Sunday Service Will Honor Gomes

As many as 1,000 people are expected to attend a special service at Memorial Church this Sunday afternoon in honor of the Reverend Peter J. Gomes' 25 years at the University.

The service, at 4 p.m. Sunday, will culminate the "Silver Jubilee" celebration honoring Gomes, who is Plummer professor of Christian morals. The weekend-long celebration will incorporate a private dinner as well as the annual Noble Lecture series, which addresses aspects of Christian life.

President Neil L. Rudenstine and Lord St. John of Fawsley, the former leader of the British House of Commons, will speak in Gomes' honor at the private dinner, to be held in Adolphus Busch Hall.

Gomes, a native Bostonian, graduated from the Divinity School in 1968 and returned as acting minister of Memorial Church two years later. In 1974, he became Minister in Memorial Church and was named to an endowed chair.

In 1979, he was named one of the seven "best preachers" in America by Time Magazine and has since spoken at the inaugurations of two United States presidents. Gomes currently teaches at the Divinity School.


"Under Reverend Gomes, Memorial Church has become more of an intellectual center within the University," Dean of Students Archie C. Epps III said in a telephone interview yesterday. "It's a place where you'd expect to hear great preaching but also serious theological discussions. [This weekend] we hope both are represented."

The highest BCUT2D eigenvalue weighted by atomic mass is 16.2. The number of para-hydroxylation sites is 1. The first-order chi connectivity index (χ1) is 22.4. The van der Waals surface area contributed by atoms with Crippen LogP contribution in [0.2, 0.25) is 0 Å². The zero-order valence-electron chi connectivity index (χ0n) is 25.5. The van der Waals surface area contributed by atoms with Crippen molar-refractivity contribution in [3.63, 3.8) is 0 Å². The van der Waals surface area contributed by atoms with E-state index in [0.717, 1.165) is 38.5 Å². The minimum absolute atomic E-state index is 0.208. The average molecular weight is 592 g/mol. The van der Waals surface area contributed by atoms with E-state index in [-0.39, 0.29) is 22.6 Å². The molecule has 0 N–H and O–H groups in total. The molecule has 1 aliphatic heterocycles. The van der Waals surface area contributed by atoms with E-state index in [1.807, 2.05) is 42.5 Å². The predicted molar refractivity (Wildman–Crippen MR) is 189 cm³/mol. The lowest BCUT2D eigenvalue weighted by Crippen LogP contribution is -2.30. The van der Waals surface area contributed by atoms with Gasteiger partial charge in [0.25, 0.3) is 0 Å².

Epps, who is the chair of the committee which organized the celebration, said the highlight of the weekend will be Sunday's "Thanksgiving for a Ministry" service.

The service will feature the premiere of an evensong composition entitled "The Harvard Service," performed by the University Choir and a sermon by Lord Runcie of Cuddesdon, former Archbishop of Canterbury.

Rev. Charles Adams, senior pastor of Detroit's Hartford Memorial Baptist Church, will give the first of three William Belden Noble lectures Friday at 8 p.m. at Memorial Church.

The Noble lectures, established in 1898, seek to " the students of Harvard University the joy of service for Christ and humanity," according to the bequest by which they were established. In the past, the lectures have been given annually by luminaries including Theodore Roosevelt class of 1880 and Eugene McCarthy.

This year the Church scheduled the lectures to coincide with the Jubilee. Gomes chose this year's lecture topic, "Preaching and the University: Speaking the Lord's Song in a Strange Land." For the first time, the lectures will be delivered by three speakers. There is normally one speaker.

Gomes has served on many Harvard committees and has exerted leadership on racial issues, Epps said. Gomes chaired the 1981 "Gomes Committee" which proposed the creation of the Harvard Foundation for Intercultural and Race Relations.

"He helps guide us, providing wisdom on matters both spiritual and secular and is always welcome on the councils of the University," Epps said. "He is contemporary in his preaching and courageous in speaking out on matters of race and tolerance."

Sarah L. Thomas '98, who attends services at the Memorial Church on Sundays and took a class on the interpretation of Scripture taught by Gomes, said Gomes is the best public speaker she has ever heard.

"Gomes articulates very well and always has profound points to make," she said.

Thomas said that Gomes is also accessible to students, inviting those in his class to dinners at his own home.

"My general impression is that he's a principal player in the University because not only is he a leader in terms of the religious organization and as a professor, but also in terms of his prestige, his overall knowledge and his intelligence," she said

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